The Big Picture

Physicists have pretty well established that the way the universe works depends on the values of a small bunch of numerical constants. The strength of gravity, for instance. If gravity were slightly stronger, stars would all collapse into neutron stars, so there would be no planets with life. If it were slightly weaker, stars would never have formed at all; the entire universe would be just a cloud of drifting gas.

That’s just the example that’s easiest to understand. There are other similar numbers. When you look at the big picture, it does appear that our universe has been fine-tuned at the factory to allow our sort of life to emerge.

This is not an argument for the existence of a god, however. If our universe did have a Grand Designer, there are several possibilities, most of which don’t involve anything that would resemble traditional conceptions of “God.” The Grand Designer might have died billions of years ago, for instance. Or might have drifted off to work on some other project, and might have no concern at all with the fate of this one.

Nonetheless, physicists are confronted with a puzzle: Why are things the way they are? One suggestion holds that there’s an infinite supply of universes. At the beginning of each universe, the values of these physical constants are established in a random manner. Most universes, then, would be devoid of anything resembling life. Our own universe might be part of a tiny minority — but only in that tiny minority will intelligent beings evolve who can look around and say, “Wow! Look how perfectly these numbers are set up!” This is called the weak anthropic principle.

Another suggestion has to do with symmetry breaking in the early universe. It’s possible that our universe is the way it is because that’s the only way it could be. If you start with an explosion of extremely high energy and density, as things start to cool off and the basic characteristics of matter coalesce, no other alignment of constants is possible.

Neither of these theories is very satisfying, but they’re all we have.

What we can be certain of is this: Physicists don’t know everything yet. The study of physics is a process of discovery. We know a lot more than people did 200 years ago, but the true nature of matter and energy remains largely elusive. Ask a physicist why all electrons are alike. There’s no particular reason that they should be, but they are. All of the quintillions of electrons in the universe are interchangeable with one another. They’re indistinguishable. Or at least, that’s what we’re told. But why is the universe organized in that manner? I believe it was Einstein who said, “The most incomprehensible thing about the universe is that it is comprehensible.” This is what he meant. The bare fact that equations can be written that describe the behavior of electrons is not a fact that has been satisfactorily explained.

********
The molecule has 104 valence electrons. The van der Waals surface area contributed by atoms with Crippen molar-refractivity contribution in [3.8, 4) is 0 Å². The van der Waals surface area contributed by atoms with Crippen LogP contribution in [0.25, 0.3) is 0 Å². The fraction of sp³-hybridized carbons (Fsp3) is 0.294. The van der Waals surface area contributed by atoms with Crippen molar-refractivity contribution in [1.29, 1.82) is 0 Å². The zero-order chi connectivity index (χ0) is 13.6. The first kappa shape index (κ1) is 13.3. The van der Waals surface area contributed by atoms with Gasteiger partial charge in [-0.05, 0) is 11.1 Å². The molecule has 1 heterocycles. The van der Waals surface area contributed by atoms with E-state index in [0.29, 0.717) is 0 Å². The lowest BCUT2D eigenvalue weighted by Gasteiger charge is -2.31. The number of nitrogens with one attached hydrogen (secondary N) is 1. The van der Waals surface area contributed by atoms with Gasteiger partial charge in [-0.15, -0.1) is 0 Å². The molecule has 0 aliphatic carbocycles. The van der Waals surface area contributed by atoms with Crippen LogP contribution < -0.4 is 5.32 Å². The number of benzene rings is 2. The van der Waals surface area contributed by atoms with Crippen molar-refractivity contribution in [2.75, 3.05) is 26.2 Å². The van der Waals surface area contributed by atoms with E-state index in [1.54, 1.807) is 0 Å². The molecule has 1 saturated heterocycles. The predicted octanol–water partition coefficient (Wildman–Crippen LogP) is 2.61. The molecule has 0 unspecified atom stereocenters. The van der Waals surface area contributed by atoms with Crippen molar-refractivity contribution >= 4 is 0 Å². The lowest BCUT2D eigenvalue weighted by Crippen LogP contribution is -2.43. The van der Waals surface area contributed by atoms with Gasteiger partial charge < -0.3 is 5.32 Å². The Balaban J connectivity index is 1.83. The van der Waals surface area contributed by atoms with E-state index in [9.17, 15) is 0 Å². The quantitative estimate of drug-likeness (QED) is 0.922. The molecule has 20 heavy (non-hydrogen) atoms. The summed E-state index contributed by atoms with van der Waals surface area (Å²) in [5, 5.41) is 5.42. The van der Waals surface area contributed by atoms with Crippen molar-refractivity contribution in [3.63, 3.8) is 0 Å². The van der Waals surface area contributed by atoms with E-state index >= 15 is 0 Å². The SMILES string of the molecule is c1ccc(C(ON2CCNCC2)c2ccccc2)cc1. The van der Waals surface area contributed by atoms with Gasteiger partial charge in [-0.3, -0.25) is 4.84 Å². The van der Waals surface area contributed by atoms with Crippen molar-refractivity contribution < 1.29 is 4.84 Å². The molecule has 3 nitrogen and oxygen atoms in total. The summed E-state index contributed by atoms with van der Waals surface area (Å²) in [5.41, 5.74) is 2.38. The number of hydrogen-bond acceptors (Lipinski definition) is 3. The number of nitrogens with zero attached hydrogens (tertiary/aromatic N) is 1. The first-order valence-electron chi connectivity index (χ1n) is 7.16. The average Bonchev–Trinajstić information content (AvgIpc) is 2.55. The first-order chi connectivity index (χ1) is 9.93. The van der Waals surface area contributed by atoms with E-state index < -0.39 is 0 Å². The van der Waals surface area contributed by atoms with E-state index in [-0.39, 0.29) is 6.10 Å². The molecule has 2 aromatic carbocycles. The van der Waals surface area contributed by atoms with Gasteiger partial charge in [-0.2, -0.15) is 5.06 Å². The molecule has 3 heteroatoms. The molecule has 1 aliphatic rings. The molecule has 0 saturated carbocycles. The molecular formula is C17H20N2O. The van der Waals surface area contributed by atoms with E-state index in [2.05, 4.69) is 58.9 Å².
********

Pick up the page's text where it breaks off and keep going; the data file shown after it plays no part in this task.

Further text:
Lately I’ve been reading about the incredible intricacies of molecular interaction within a single living cell. What’s going on within cells is jaw-dropping. The way molecules interact with one another to produce structure and behavior is enough to make your head spin. And they’re doing it all the time, continuously. They’ve been doing it for billions of years.

At the other end of the scale, we can look out into the sky and see that galaxies (each of them a whirlpool of hundreds of millions of stars) are not sprinkled around the universe at random. They’re arranged in filaments and sheets. We have, at present, no adequate explanation for this fact. We don’t even know why galaxies spin the way they do; the spinning seems to defy what we understand of the law of gravity. As the old Buffalo Springfield song has it, “Somethin’s happenin’ here. What it is ain’t exactly clear.”

What strikes me about all this is that at every scale of magnitude, from subatomic up through molecules and cells to planets, stars, galaxies, and clusters of galaxies, the universe exhibits order. Stuff is not scattered evenly or haphazardly; it’s organized. To be sure, the organization is seldom simple, but why should it be simple?

One of the most hallowed principles of physics is the Second Law of Thermodynamics. In layman’s terms, what this law says is that things fall apart. Energy is always distributing itself more evenly across any closed physical system. Entropy (that is, disorder) increases.

To sum up, what we’re being told is this: The universe began in an explosion of incredibly hot gas, in which there was no discernible structure at all, just a sizzle of violently dancing particles. And structures always deteriorate due to the hallowed, unbreakable Second Law of Thermodynamics. And yet, after 13.8 billion years, we observe that the entire universe is well structured, at every order of magnitude.

In terms of information theory, the original information contained in the universe was exactly 1 bit: BOOM! So where did all this other information come from?

I’m starting to wonder about the Second Law of Thermodynamics.

Do I sound like a flat-Earther? An evolution denier? That’s not where I’m coming from. In the recent history of science we’ve seen some large-scale turn-arounds in ideas. Things that reputable scientists would assure you were absolutely true have turned out not to be true at all.

Here’s a dandy example. Thirty or forty years ago, everybody knew that acquired characteristics couldn’t be inherited. Lamarck was wrong; the geneticists were right; the debate was over. All inheritable characteristics were spelled out in the genes.

What we have since learned is that that’s not true at all. What happens to your parents prior to your birth can influence you. There is now a whole field called epigenetics that studies these phenomena. And it’s not just your mother’s state of health while you’re in the womb that matters. If your father starts smoking tobacco when he’s 10 or 11 years old, long before you’re conceived, your health will be impacted 50 years later. The nature of the effects is not nearly as simple as Lamarck imagined, but there are effects. Those respected geneticists were wrong.